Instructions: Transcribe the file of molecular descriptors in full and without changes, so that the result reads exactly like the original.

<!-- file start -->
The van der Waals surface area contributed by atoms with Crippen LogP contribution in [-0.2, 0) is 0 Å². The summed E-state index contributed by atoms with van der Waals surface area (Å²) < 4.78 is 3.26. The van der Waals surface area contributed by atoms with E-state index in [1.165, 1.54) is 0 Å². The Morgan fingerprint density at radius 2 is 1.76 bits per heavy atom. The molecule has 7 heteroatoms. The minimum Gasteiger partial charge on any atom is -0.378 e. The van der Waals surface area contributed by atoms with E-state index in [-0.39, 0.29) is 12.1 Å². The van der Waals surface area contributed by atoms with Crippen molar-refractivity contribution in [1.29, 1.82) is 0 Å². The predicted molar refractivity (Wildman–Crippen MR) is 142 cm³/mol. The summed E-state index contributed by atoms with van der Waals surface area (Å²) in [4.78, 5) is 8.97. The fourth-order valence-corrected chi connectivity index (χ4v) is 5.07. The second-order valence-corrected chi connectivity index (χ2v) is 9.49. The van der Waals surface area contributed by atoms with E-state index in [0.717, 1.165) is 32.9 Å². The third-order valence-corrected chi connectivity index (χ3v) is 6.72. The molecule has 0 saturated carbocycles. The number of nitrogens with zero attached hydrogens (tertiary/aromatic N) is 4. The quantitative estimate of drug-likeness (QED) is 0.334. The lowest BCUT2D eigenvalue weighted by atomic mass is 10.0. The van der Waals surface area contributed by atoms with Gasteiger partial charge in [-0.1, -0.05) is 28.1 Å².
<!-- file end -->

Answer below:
The van der Waals surface area contributed by atoms with Crippen LogP contribution in [-0.2, 0) is 0 Å². The summed E-state index contributed by atoms with van der Waals surface area (Å²) < 4.78 is 3.26. The van der Waals surface area contributed by atoms with E-state index in [1.165, 1.54) is 0 Å². The Morgan fingerprint density at radius 2 is 1.76 bits per heavy atom. The molecule has 7 heteroatoms. The minimum Gasteiger partial charge on any atom is -0.378 e. The van der Waals surface area contributed by atoms with E-state index in [-0.39, 0.29) is 12.1 Å². The van der Waals surface area contributed by atoms with Crippen molar-refractivity contribution in [1.29, 1.82) is 0 Å². The predicted molar refractivity (Wildman–Crippen MR) is 142 cm³/mol. The summed E-state index contributed by atoms with van der Waals surface area (Å²) in [4.78, 5) is 8.97. The fourth-order valence-corrected chi connectivity index (χ4v) is 5.07. The second-order valence-corrected chi connectivity index (χ2v) is 9.49. The van der Waals surface area contributed by atoms with E-state index in [0.717, 1.165) is 32.9 Å². The third-order valence-corrected chi connectivity index (χ3v) is 6.72. The molecule has 0 saturated carbocycles. The number of nitrogens with zero attached hydrogens (tertiary/aromatic N) is 4. The quantitative estimate of drug-likeness (QED) is 0.334. The lowest BCUT2D eigenvalue weighted by atomic mass is 10.0. The van der Waals surface area contributed by atoms with Gasteiger partial charge in [-0.1, -0.05) is 28.1 Å².